It is impossible to reach a consensus on this point; it is up to individual reposters to decide for themselves. There are quite a few stories circulating with unknown or attributed authorship, including some of exceptional quality. This situation is partly due to unscrupulous reposters who deliberately remove indications of authorship and copyright from authors' texts.
It is also due to authors who fail to state their authorship in the body of the message as opposed to the Subject line. Authors should always restate their name and email address before the start of the story and possibly at its end to help guard against their authorship being "detached" when someone else reposts it. So, if you want to repost a story not written by yourself, please follow these guidelines: Make sure the author has given permission to repost it, if at all possible.
Indicate that this is a repost, and the story is not by yourself. If you are taking the story from an original post by the author, preserve all the original headers and authorial comments. Copyright and Legal Issues "R. Since the mere act of posting to Usenet causes thousands of copies of the article to be made, there must be an implicit granting of duplication rights with each post if Usenet is at all legal under the Berne Convention.
How far those implicit rights extend is the deep murky filth of the cesspool. It follows that an author could have legal remedies if someone makes an unauthorized repost, or includes their story on a website or CD-ROM such distrubution is not "fair use". Many authors don't mind people reposting their stories, and will state as much at the start of the story. Some authors don't want their stories reposted at all, and there is indeed the possibility of legal action if someone does so.
A quite seperate but equally problematic issue is the very legality of the stories themselves. In Singapore, for example, ISPs are forbidden from distributing contents which "are pornographic or otherwise obscene", "promote permissiveness or promiscuity", "depict or promote gross exploitation of Even in countries with relatively liberal censorship laws, stories which depict illegal activities could be subject to the same restrictions.
All readers and contributors should be aware of the legal ramifications in their jurisdictions of possessing and distributing such material. A useful resource in this respect is the Electronic Frontier Foundation at http: The "d" stands for discussion - that is, anything related to erotic stories which isn't actually a story itself. This is the place to announce new stories, ask for reposts, discuss the process of writing, and post reviews and reviews of reviews: Surprisingly, very few of the threads focus on specific stories, and frequently discussion will move off on a tangent to issues of a more general nature.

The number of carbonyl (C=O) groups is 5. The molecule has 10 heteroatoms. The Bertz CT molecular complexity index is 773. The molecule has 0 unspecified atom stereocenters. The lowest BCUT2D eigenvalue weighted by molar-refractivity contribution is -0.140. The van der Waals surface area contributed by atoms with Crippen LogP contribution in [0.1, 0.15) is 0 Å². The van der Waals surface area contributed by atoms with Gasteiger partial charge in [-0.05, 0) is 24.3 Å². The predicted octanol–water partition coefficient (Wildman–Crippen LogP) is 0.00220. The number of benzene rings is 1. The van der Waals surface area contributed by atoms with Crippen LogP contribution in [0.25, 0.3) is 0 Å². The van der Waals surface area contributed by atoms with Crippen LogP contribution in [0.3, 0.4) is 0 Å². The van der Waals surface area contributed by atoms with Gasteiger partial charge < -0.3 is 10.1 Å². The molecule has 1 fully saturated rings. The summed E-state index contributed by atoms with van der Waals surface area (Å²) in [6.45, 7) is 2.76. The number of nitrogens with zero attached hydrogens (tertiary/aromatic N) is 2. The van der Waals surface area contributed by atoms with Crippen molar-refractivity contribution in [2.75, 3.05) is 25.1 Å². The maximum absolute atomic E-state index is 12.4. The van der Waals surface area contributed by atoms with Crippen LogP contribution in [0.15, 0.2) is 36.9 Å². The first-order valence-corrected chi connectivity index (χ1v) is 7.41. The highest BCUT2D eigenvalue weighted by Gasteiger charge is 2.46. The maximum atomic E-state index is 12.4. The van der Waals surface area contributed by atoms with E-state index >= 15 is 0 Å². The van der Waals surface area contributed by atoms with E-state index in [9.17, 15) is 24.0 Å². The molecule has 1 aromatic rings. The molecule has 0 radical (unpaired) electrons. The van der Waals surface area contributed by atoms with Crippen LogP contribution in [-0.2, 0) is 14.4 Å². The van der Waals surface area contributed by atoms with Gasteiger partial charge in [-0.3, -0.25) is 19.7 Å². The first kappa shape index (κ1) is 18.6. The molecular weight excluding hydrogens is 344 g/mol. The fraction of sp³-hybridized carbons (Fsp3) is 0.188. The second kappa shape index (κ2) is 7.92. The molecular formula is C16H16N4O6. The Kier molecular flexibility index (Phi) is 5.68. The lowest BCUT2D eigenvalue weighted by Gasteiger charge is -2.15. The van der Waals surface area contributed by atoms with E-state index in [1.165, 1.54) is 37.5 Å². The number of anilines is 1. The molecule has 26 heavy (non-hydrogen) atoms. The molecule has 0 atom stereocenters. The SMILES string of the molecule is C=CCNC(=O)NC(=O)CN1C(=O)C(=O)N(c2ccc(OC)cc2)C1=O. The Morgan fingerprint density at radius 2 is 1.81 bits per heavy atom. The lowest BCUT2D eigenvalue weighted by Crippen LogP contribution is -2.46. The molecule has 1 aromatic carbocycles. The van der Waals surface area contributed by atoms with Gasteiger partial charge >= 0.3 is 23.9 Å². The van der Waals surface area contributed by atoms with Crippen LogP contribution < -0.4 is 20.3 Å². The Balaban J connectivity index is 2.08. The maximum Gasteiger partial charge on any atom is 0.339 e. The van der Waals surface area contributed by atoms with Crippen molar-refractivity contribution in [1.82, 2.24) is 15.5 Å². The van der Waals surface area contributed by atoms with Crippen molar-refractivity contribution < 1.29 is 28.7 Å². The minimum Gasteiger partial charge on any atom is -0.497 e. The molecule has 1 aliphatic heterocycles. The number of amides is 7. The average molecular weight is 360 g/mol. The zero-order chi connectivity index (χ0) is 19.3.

The number of active participants is quite small, but there are many occasional contributors, and almost certainly a high proportion of lurkers. The readers of a. A few commonly used terms may require explanation. A "stroke" story is one which does not aspire to be a work of "literature" - its purpose is sexual arousal only.
A "genre" writer is someone who concentrates on writing about an unusual sexual behaviour, as opposed to "vanilla" writers who concentrate on stories of the standard adult male-female consensual variety. There is much discussion about whether these distinctions should exist. To be "squicked" by a story or genre means one is repulsed by those activities, and doesn't find them sexually arousing at all. If you begin a thread on a.
This convention is used to indicate a genuine post as opposed to spam , and it has been very effective. Spammers, being terminally stupid people, haven't worked it out yet: Note, however, that there's no need to rearrange your newsreader's suggested header for replies; for example "Re: If you discover a genuine post that is not using this convention, please email the post's author and let them know about it.
Sometimes you may see a message with a Subject header including the word "Spot" or "Spotlight". This convention, originally suggested by Malinov indicates that the message is designed to bring attention to a particular story which is currently available somewhere in the groups. The Spotlight may be written by the story's author, or by a reader wishing to give their quick opinion of the story, as opposed to a more formal, in-depth "review". Reviews and Reviewers Undoubtedly, no other subject has caused more disagreement, and indeed anger within the erotic stories community than the subject of reviews and reviewing techniques.
New readers may wonder what the problem is, so I will present an overview of the issues involved, followed by an introduction to well-known reviewers. Unlike movie and book reviews, where the creator of the work is in a sense "shielded" from the review by his or her reputation and marketing, public story reviews take place in a world where everyone is equal. Equally unlike movie and book reviews, the creator of the work receives absolutely no remuneration for their efforts, apart from praise and criticism from the community.